The coronavirus pandemic constitutes a major threat to many peoples’ lives and physical health. Even if containment is more or less successful in many countries, millions have been infected and more than one million people may be expected to die from the virus by the end of 2020. This existential threat from the new virus has resulted in severe and widespread fears—especially among the elderly and those with pre-existing health conditions, who are most vulnerable to its effects.

However, the political measures effective in containing the virus, such as lockdowns and rules on “social distancing,” have also taken a toll on mental health. Typically, a majority of people display resilience even in times of major crisis. But in the coronavirus crisis, important mechanisms for coping with fears and achieving resilience, such as socializing and other distractions, are unavailable. Among some groups, initial feelings of fear have given way to backlash and anger at lockdown measures, and several countries have witnessed protests and demonstrations.

A more concerning development with regard to mental health, though, is an apparent rise in depressive symptoms during the coronavirus crisis. Early on, studies from China indicated a respective increase.1Cuiyan Wang et al., “Immediate Psychological Responses and Associated Factors during the Initial Stage of the 2019 Coronavirus Disease (COVID-19) Epidemic among the General Population in China,” International Journal of Environmental Research and Public Health 17, no. 5 (2020). Recent results from representative panel surveys, too, show a quite dramatic increase, especially among younger people.

“A previous mental disorder only accentuates the negative mental health effect of the coronavirus crisis.”

Part of this increase may be due to recurring depressive episodes, as people with a history of depression lose structure in their daily lives and cannot access adequate care and counselling during the lockdown. However, a previous mental disorder only accentuates the negative mental health effect of the coronavirus crisis.2Ilya M. Veer et al., “Psycho-social Factors Associated with Mental Resilience in the Corona Lockdown” (preprint, submitted April 22, 2020). Given that sufferers of severe chronic depression are less likely to participate in panel surveys, it is safe to assume that many of those who report increased depressive symptoms are experiencing them for the first time in their life.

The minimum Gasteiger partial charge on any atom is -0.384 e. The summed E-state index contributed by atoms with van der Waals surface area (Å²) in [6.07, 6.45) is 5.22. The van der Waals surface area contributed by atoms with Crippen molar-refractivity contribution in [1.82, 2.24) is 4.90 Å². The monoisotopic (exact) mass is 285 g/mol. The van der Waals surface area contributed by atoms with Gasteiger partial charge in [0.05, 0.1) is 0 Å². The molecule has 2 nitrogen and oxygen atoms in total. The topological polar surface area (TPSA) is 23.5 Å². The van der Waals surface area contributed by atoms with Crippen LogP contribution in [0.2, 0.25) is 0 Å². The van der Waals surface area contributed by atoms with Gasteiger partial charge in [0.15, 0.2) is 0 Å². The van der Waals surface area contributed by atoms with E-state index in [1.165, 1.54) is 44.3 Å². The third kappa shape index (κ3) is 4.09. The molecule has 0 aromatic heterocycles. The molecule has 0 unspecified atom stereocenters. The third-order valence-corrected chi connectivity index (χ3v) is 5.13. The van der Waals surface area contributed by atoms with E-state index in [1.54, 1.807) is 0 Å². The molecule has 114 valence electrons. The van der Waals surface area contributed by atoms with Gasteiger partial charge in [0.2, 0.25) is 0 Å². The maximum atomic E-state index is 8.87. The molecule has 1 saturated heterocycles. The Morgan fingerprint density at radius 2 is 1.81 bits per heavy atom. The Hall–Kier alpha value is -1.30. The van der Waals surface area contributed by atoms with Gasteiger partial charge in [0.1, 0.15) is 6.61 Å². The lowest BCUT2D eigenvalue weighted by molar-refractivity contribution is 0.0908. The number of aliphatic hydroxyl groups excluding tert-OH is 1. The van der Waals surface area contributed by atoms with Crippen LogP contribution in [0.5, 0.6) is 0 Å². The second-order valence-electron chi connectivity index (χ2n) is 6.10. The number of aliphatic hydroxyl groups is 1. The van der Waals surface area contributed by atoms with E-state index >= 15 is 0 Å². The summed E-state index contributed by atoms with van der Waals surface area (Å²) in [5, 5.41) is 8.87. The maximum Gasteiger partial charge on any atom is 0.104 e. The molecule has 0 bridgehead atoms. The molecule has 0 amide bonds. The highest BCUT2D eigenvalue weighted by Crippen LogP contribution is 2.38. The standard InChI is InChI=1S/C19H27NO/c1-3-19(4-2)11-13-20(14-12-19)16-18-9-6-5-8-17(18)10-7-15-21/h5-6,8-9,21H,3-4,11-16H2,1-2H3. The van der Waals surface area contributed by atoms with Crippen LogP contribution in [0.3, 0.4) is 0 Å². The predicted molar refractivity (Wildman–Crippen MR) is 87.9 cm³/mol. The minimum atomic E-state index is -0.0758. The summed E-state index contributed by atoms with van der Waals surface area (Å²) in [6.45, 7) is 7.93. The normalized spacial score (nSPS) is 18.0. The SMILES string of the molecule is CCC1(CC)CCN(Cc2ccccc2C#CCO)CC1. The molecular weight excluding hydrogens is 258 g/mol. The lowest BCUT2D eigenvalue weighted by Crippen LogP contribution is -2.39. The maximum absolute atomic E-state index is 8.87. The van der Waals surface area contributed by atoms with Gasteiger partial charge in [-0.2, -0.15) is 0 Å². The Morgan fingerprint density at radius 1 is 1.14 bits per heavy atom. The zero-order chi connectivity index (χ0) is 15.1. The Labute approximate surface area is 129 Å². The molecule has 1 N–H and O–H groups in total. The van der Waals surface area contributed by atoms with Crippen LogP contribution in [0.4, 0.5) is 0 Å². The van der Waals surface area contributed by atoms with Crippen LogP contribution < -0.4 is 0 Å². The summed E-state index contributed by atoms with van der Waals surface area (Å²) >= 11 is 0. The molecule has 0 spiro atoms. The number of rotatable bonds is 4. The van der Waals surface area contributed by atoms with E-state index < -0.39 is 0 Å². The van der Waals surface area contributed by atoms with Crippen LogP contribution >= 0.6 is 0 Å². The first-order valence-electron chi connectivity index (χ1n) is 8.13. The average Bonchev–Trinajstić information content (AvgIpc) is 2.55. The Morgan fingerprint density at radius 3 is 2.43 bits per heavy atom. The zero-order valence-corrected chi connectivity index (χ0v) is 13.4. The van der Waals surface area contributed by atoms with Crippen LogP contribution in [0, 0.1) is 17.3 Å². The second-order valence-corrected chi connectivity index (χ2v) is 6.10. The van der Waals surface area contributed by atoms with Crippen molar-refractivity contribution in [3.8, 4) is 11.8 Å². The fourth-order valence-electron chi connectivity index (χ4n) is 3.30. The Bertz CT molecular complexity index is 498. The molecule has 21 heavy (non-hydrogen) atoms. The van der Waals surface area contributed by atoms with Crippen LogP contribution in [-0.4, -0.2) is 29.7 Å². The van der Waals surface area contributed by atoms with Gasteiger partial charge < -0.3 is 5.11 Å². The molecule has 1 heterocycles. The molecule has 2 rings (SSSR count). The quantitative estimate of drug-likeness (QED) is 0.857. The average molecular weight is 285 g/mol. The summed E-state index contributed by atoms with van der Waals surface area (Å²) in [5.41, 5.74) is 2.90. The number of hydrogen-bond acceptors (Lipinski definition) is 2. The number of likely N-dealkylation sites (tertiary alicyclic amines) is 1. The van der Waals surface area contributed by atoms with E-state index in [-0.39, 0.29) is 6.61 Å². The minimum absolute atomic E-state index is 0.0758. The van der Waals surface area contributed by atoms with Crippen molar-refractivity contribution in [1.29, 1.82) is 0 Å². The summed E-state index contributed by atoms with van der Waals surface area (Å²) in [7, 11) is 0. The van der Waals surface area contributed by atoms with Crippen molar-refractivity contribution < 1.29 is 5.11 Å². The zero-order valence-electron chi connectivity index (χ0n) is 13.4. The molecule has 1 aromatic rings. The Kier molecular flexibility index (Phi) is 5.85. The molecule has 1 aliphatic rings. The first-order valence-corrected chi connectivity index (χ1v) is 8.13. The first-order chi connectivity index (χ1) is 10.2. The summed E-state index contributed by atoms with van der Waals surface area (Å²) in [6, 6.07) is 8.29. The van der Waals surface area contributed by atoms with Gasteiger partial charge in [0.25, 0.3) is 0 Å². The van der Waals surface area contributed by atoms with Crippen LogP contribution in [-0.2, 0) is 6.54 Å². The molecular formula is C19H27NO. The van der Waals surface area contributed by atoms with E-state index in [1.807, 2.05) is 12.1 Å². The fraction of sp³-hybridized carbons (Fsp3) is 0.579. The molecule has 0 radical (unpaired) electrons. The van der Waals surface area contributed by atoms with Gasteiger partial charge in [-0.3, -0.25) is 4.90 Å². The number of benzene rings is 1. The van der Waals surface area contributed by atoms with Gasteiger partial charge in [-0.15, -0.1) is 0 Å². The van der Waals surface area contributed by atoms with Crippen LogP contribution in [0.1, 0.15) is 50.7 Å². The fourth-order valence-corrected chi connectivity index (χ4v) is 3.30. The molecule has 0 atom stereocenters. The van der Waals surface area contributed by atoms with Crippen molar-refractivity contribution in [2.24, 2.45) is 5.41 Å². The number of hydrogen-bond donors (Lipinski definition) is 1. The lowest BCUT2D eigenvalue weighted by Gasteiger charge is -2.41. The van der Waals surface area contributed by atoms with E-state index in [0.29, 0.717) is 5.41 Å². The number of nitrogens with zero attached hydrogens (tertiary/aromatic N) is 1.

In many ways, low morale and anxiety among young people seem like adequate responses to the situation in which they find themselves. While they may be (on average) least in danger from the virus itself, young adults are hit hardest by the measures to fight the pandemic. Economic recession and rising unemployment are more worrying to someone just embarking on a career than for those in more secure positions. Being cut off from friends is more challenging for younger people who are often single and more dependent on peer contacts and socializing in larger groups than older adults in more established families. In addition, younger people think in different time spans and so are more inclined to discount the distant in favor of the near future.

We believe that the rise in depressive symptoms among younger people, even if it will not in most cases result in full-blown clinical depression, will have lasting negative effects beyond public health. In particular, we expect the rise in depressive symptoms to damage political trust and efficacy, and patterns of political participation—and thus the resilience of democracy in times of crisis.